Pair comparisons were used to assess the perceptual uniformity of the Munsell value (V) and chroma (C) scales near 5Y 7.5/1 for both small (0.25-0.75) and larger (1-2) increments in V and C. We conclude that in this region perceptual linearity is retained down to steps of 0.25 V and C. Bisection experiments showed that around 10R 7/8 perceptual linearity in Munsell hue (H), V, and C was retained down to step sizes of 0.25 H, 0.10 V, and 0.25 C.
Neutral points have been found by means of a rotary mixer and Munsell papers, minimizing any dispersion of individual values by individual ocular pigmentations. Determined thus, the Illuminant C values for 39 new (post-Walls-Mathews) protanopes covered a range of 3.7 mµ with the mean at 492.3 mµ, those for 38 new deuteranopes a range of 5.8 mµ with the mean at 498.4 mµ.Illuminant D values for 13 additional protanopes covered a range of only 3.3 mµ with the mean at 490.3 mµ, those for 15 recent deuteranopes a range of only 5.1 mµ with the mean at 496.2 mµ. The intergroup gap, observed earlier by Walls and Mathews and also here with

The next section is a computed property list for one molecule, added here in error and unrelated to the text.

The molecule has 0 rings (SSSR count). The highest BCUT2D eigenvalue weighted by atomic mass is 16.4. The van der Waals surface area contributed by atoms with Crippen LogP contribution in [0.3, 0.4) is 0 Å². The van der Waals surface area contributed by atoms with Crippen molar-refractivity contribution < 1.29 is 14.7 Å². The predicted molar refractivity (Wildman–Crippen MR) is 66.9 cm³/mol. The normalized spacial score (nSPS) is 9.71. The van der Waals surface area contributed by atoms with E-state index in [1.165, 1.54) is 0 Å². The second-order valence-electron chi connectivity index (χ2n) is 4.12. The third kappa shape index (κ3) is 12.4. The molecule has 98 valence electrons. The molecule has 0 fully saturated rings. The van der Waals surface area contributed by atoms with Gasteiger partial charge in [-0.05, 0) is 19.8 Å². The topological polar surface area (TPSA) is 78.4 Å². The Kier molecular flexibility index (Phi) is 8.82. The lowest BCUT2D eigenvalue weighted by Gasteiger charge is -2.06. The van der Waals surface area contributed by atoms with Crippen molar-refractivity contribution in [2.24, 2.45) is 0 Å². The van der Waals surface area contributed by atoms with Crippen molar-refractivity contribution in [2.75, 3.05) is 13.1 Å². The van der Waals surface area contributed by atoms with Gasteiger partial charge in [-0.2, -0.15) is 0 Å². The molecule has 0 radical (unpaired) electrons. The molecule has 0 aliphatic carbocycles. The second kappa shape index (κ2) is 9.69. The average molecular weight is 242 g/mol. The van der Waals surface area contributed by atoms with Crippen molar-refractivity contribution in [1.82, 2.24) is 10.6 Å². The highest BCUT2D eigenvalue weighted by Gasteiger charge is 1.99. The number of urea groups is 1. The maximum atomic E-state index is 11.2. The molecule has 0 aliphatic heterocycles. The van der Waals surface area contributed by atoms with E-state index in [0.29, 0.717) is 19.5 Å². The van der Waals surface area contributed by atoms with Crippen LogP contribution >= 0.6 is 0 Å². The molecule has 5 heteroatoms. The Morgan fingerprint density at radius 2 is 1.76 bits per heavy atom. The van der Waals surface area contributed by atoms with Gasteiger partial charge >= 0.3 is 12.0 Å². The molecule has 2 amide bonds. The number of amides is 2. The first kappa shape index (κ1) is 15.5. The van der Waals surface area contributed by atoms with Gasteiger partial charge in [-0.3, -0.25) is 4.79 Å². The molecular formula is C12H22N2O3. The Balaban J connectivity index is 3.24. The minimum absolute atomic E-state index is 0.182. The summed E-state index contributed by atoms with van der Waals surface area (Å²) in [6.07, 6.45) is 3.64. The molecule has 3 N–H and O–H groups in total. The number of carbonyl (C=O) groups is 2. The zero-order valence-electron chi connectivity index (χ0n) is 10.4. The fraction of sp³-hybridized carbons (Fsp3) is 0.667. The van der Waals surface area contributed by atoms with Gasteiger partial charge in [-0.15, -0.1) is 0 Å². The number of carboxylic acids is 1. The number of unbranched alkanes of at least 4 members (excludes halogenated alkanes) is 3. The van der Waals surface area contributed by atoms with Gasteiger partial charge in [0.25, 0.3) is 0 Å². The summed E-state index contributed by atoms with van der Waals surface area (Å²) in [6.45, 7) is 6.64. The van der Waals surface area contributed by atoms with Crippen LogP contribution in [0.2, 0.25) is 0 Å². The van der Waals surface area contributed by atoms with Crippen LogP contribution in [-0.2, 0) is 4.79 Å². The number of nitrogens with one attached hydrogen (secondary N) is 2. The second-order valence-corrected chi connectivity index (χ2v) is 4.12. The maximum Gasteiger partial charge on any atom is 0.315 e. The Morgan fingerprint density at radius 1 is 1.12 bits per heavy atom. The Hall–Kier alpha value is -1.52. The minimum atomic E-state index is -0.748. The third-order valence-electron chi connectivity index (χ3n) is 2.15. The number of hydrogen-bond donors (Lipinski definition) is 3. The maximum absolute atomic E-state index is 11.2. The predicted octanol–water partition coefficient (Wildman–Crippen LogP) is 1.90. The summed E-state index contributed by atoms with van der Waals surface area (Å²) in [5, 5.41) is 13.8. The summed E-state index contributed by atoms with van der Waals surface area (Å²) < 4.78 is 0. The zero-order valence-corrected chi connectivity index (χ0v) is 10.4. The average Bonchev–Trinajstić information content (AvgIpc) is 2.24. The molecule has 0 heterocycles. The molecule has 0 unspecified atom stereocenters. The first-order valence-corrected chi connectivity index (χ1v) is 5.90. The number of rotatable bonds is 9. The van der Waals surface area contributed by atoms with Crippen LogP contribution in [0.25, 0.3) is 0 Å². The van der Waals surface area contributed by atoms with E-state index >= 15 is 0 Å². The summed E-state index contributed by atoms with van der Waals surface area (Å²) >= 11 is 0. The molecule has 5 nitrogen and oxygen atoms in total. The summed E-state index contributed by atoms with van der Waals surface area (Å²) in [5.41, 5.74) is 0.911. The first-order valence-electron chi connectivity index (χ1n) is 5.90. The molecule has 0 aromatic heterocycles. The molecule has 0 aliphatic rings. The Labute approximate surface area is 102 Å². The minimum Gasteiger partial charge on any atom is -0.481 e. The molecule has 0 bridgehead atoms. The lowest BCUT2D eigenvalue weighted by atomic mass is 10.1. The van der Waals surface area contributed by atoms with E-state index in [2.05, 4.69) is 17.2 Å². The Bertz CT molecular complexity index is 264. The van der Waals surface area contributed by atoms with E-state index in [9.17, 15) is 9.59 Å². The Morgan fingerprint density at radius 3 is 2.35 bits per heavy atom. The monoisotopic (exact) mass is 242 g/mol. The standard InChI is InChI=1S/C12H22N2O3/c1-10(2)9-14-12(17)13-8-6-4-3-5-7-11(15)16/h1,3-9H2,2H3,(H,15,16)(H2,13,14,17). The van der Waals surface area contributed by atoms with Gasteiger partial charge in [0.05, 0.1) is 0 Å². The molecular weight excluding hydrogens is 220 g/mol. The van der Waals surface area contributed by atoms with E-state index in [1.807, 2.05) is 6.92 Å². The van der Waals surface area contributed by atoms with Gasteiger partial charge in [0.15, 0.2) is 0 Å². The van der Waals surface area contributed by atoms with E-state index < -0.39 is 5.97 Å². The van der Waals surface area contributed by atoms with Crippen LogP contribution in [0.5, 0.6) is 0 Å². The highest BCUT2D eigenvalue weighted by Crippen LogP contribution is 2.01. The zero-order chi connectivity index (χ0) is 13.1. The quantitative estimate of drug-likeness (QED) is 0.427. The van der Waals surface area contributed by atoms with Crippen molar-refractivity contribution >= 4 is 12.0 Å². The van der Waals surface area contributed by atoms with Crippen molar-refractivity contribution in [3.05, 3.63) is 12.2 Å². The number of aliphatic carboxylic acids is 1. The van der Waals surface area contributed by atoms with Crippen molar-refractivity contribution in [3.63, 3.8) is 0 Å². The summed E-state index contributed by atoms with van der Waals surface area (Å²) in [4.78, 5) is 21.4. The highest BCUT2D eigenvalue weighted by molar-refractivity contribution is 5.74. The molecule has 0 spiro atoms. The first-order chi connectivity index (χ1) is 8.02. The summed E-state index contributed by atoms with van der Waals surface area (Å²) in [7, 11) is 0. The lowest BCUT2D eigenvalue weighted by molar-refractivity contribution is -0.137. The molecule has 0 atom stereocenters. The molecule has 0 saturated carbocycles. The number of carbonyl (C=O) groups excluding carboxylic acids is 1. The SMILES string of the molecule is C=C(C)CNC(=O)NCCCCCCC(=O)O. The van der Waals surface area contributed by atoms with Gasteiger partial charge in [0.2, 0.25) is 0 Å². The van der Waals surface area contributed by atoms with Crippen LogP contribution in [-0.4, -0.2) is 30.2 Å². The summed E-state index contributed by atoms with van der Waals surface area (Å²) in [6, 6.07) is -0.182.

Lines are reported belonging to Ni XVIII, Cu XIX, and Zn XX for the following transitions: 3s2S-4p 2P°, 3p2P°-4s2S, 3p 2P°-n1 d 2D (n1=4, 5), and 3d 2D-n2ƒ 2F° (n2 =4,5,6). Wavelengths, energies, and term values are given.